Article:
In fact the real answer to the above raised question is “No.” This means “extreme consumerism” is a systemic need under the monetary system we have put in place by ourselves. I wish if any economist or any other intellectual could come forward and say that I am wrong on this point.
Not only that, the modern capitalistic monetary set up is such that even during recessions we (I mean all of us or the system) cannot live within our own monetary means. The same is true, when the demand-and-supply equilibrium takes place at the same output level year after year, which situation is known as “stagnation.” Therefore, these understanding led us to make another serious conclusion. That is that there is no truth for the widely propagated idea that the economy makes corrections by itself during crashes. This is a theory or grave illusion held and promoted by business cycle theorists or “boom should bust” theorists.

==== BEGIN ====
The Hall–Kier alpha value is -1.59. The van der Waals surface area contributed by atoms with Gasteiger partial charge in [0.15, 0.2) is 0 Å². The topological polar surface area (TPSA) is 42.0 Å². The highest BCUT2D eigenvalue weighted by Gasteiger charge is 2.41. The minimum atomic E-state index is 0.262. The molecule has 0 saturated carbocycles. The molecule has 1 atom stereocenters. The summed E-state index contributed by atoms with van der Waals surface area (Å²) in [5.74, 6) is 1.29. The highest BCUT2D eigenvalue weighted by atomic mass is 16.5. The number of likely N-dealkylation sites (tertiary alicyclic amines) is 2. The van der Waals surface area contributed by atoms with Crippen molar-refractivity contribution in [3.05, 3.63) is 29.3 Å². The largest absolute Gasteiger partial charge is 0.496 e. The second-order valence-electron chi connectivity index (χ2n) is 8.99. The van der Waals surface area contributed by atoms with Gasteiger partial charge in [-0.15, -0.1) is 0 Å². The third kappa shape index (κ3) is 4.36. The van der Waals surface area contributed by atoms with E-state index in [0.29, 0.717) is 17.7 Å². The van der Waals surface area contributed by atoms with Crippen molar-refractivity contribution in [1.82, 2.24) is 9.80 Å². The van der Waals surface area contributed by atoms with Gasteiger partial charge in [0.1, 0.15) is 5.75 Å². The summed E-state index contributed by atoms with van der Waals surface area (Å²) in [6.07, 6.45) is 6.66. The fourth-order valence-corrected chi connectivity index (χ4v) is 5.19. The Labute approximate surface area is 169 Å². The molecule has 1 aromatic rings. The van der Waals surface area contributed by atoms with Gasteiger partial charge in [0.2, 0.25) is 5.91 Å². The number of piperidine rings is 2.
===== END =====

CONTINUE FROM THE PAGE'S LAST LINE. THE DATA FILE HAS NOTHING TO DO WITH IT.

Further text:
Under the present monetary system, there is a visible cyclic behavior in the economic system. Nobody can deny it. As I briefly mentioned above an economic growth takes place when the demand-and-supply equilibrium is met at increasing output levels year after year. During this period the society lives beyond its monetary means and hence accumulates bad-debt. This trend should come to an end when the system can’t create any more bad debts due to heavy debt burden. This includes the debt accumulated by the stock market speculators and the over-blown financial assets of banks, which are liabilities on the part of the banks. Then the system crashes. The only correction needed is to enable the wipe-off, of bad debts. In order to do what? This is necessary in order to facilitate the system to live beyond its monetary means for another period of growth. This is the real cycle that exists in macroeconomic system that we live in today. This concludes that even after the so called correction the economy cannot grow without creating debt exponentially. But the growth of debt and the component of bad-debt are not quite visible until the system is collapsed, due to an accounting trick because somebody’s debt is computed as somebody’s asset in the books of the system.